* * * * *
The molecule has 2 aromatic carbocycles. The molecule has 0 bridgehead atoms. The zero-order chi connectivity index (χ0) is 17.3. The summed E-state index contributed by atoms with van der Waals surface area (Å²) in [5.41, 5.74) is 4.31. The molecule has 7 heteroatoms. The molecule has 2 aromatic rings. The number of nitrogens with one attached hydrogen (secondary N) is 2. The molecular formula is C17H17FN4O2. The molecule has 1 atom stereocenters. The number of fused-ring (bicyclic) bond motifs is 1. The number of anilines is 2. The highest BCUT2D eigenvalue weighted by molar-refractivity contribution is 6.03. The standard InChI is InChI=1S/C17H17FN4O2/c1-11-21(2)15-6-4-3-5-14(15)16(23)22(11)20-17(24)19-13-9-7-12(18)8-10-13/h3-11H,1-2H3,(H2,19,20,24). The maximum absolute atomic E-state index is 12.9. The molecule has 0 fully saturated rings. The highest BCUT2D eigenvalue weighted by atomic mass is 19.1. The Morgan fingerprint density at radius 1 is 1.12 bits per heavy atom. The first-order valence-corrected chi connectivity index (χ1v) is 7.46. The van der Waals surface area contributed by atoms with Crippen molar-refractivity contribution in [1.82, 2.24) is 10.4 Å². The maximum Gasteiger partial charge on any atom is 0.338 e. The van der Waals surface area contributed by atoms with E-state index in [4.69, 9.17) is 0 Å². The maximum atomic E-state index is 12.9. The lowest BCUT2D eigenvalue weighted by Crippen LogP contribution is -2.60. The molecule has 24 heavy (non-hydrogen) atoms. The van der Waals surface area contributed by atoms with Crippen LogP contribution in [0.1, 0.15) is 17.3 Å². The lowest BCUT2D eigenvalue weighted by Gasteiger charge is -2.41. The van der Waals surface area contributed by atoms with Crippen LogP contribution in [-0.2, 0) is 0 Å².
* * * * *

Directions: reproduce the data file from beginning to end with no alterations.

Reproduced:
The molecule has 2 aromatic carbocycles. The molecule has 0 bridgehead atoms. The zero-order chi connectivity index (χ0) is 17.3. The summed E-state index contributed by atoms with van der Waals surface area (Å²) in [5.41, 5.74) is 4.31. The molecule has 7 heteroatoms. The molecule has 2 aromatic rings. The number of nitrogens with one attached hydrogen (secondary N) is 2. The molecular formula is C17H17FN4O2. The molecule has 1 atom stereocenters. The number of fused-ring (bicyclic) bond motifs is 1. The number of anilines is 2. The highest BCUT2D eigenvalue weighted by molar-refractivity contribution is 6.03. The standard InChI is InChI=1S/C17H17FN4O2/c1-11-21(2)15-6-4-3-5-14(15)16(23)22(11)20-17(24)19-13-9-7-12(18)8-10-13/h3-11H,1-2H3,(H2,19,20,24). The maximum absolute atomic E-state index is 12.9. The molecule has 0 fully saturated rings. The highest BCUT2D eigenvalue weighted by atomic mass is 19.1. The Morgan fingerprint density at radius 1 is 1.12 bits per heavy atom. The first-order valence-corrected chi connectivity index (χ1v) is 7.46. The van der Waals surface area contributed by atoms with Crippen molar-refractivity contribution in [1.82, 2.24) is 10.4 Å². The maximum Gasteiger partial charge on any atom is 0.338 e. The van der Waals surface area contributed by atoms with E-state index in [4.69, 9.17) is 0 Å². The maximum atomic E-state index is 12.9. The lowest BCUT2D eigenvalue weighted by Crippen LogP contribution is -2.60. The molecule has 24 heavy (non-hydrogen) atoms. The van der Waals surface area contributed by atoms with Crippen LogP contribution in [0.1, 0.15) is 17.3 Å². The lowest BCUT2D eigenvalue weighted by Gasteiger charge is -2.41. The van der Waals surface area contributed by atoms with Crippen LogP contribution in [-0.2, 0) is 0 Å².